01 Oct 2007

Care sector is a female ghetto, say researchers

Care work in the home

Care work in the home

With news that elderly people will receive unpaid care from their children worth £21 billion this year, researchers are warning that a care crisis will happen unless there is a shift in policy to support unpaid carers and address the gender imbalance in the sector.

The findings come from Professor Susan Himmelweit of The Open University and Professor Hilary Land of the University of Bristol, whose working paper – “Supporting parents and carers” – considers paid and unpaid care in the context of gender inequality. The paper is published by the Commission for Equality and Human Rights (previously the Equal Opportunities Commission) and examines how policies should change to improve conditions in paid and unpaid care and encourage more men to take up caring roles.

Traditionally the UK’s ‘informal’ unpaid care sector has been dominated by women and this has been difficult to change, with unequal pay meaning that families depend on the earnings of men, who are working far longer hours than their EU counterparts. Now, as the population ages, women participate more in the labour market and there is more recognition of childcare as a public good, greater flexibility in employment and more support for carers is needed to make it easier for both men and women to combine carer and worker roles.

Professor Himmelweit said: “Care provided by family and friends far outweighs formal care, and it is in the Government’s interests to sustain and support this. To do this improvements in the conditions for both paid and unpaid care are needed. Without improvements in pay and training for the childcare and social care workforces, the paid care sector will find it hard to attract and retain staff and remain a female ghetto characterised by poor conditions both for the carers and those for whom they care.“

For unpaid care, the paper focuses on three elements which are essential to resolving the impending crisis – time; money and services. The time element focuses on increased flexibility at work, reducing the hours required of full-time workers to allow people to combine being carers with employment, allowing people to change their hours for a set period, creating a better system of paid leave and being more accommodating in times of crisis. Money has to be considered, as there is under funding of the sector at present and reluctance to make cash available for informal carers, in case the willingness to care is undermined. Thirdly, more services and support are required to help unpaid carers. All of these would not only support current unpaid carers, who are predominately women, they would also encourage men to take on caring roles.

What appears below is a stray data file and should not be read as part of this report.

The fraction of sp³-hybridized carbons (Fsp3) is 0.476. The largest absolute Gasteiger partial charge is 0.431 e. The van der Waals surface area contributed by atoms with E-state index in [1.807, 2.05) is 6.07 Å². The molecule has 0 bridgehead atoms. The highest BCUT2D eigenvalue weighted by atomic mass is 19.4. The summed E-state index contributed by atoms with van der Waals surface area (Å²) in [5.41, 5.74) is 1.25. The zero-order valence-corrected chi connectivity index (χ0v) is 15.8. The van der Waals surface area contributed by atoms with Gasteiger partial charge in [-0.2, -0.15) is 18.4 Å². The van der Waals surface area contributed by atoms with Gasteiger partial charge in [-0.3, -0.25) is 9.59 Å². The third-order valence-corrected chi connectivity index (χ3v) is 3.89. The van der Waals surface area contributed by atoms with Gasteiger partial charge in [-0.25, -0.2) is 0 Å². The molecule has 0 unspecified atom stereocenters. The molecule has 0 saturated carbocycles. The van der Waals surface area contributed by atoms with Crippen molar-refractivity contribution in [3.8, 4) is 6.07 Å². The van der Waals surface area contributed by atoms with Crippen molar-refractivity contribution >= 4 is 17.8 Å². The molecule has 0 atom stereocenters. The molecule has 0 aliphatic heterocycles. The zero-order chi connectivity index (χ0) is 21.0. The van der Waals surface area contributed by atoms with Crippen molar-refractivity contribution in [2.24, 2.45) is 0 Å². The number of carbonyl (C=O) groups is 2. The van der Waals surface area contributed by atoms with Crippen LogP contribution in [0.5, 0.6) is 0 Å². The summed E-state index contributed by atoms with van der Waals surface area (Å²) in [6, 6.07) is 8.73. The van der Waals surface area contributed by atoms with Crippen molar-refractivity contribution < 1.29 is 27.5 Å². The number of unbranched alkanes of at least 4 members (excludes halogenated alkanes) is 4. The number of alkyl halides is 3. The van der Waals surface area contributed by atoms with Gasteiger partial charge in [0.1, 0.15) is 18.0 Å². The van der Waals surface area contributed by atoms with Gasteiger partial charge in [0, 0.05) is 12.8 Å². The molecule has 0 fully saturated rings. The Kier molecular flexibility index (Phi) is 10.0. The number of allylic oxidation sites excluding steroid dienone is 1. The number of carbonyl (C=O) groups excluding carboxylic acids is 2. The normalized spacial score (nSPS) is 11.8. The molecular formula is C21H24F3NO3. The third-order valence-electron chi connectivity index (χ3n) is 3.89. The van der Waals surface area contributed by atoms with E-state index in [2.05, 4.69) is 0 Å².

Professor Himmelweit said: “The Government is concerned that if we paid for care, or put more money and support into this sector, no-one will do the informal unpaid care that is so necessary. However, other countries that do give more advanced support are not seeing this happen. Greater flexibility at work, improved financial support and better care services would enable more people, particularly men, to take on caring roles. Supporting unpaid carers will not result in less unpaid care work being done, but more.”

Professors Himmelweit and Land argue that policies can and should be developed to improve gender inequality in this sector and although a slow shift is starting to happen with more men taking on caring roles, particularly amongst older couples where people are living longer and young fathers, there is still much work to be done to close the gap.

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